Van Zant had decided, despite near panic-stricken explanations from Rudge and me that I was Rudge’s bodyguard. He was not going to see it any other way and he did not like it. He was furious with Rudge because he figured Rudge did not trust him anymore. Laugh and disbelieve if you like but this was true.
So we wind up in Pete’s fabulously posh apartment in the city, Ronnie is still drinking and now Rudge has joined in. Rudge had tabled any more discussion about me and was going on about the next album. To which I had nothing to add so I just sat there dumbly.
I was also sinking into a very unsmiling black mood because Ronnie was just sitting on the sofa giving me the half-eye me from under his sweaty black hat.
From my point of view this lunatic was collecting impulses from Jupiter simply to fuck over what little career I had. On top of that I had wasted a day memorizing his music, which for some equally incoherent and petty reason bothered me almost as much.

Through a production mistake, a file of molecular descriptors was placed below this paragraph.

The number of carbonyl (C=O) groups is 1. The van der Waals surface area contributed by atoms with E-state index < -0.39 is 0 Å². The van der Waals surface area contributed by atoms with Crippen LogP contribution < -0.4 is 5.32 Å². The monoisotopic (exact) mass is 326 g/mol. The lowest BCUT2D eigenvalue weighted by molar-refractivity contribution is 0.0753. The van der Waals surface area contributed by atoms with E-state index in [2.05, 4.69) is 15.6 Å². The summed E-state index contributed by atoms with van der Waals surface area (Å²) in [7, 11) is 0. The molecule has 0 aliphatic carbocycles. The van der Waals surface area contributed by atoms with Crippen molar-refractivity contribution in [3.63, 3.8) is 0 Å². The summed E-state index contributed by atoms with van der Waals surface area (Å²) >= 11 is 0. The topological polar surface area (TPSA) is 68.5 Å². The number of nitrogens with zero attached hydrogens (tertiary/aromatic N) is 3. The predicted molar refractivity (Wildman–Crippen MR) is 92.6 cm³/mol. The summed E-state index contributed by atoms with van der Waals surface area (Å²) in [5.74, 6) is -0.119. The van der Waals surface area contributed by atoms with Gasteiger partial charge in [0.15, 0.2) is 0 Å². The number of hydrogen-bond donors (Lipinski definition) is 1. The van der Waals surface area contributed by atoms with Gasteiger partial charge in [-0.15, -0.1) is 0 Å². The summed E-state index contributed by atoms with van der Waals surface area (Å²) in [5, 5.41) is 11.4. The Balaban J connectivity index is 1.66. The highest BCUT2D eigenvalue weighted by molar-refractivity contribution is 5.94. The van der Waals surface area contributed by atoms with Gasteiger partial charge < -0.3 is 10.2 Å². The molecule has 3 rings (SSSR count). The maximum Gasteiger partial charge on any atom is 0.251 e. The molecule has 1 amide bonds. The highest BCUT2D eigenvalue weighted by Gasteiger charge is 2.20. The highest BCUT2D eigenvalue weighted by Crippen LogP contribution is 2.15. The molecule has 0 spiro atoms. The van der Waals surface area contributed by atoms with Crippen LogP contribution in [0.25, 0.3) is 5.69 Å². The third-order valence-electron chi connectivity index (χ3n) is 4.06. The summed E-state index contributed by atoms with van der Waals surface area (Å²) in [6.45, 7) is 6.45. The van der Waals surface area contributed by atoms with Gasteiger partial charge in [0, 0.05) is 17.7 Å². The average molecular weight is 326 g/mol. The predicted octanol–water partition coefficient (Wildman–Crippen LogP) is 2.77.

I began staring back at him giving him my best non-confederate ”fuck you, you cunt.”
This, it appeared, was the last bullet necessary to fully load his pistol; he stands up and whips the bottle at me.
Ronnie make significant misjudgments in the next seconds, the most glaring of which was his estimation that the glass coffee table would hold his weight when he stepped on it to get to me. It didn’t, and his foot went straight through trapping him awkwardly. A drunken legend wedged in a coffee table is fairly defenseless but I never took advantage.
From out of nowhere, and to my permanent appreciation, came Rudge through the air and into Ronnie’s chest driving him backwards over the sofa, freeing his boot by sheer momentum.
Ronnie remained limp on the floor either from general shock or the concussion of hitting the floor with Rudge on top of him. Rudge screamed in his face,” He is with me and he is on your side”.
He stood up pulling the sofa and Ronnie with him. He buckled onto the other sofa next to me. Ronnie Van Zant, now pretty much a serious physical mess walked around the coffee table over to me and gave me a hard no crouch hug and said, “Sorry man”, and that was that.
Later after Ronnie had left and Rudge was frantically trying to find his maid on the phone to come clean up, he put his hand over the receiver and said to me, “ You still want this job?” I told him that I did.
Did You See Me Dad?
Glimpses of mortality always seem to interrupt otherwise perfectly fine days.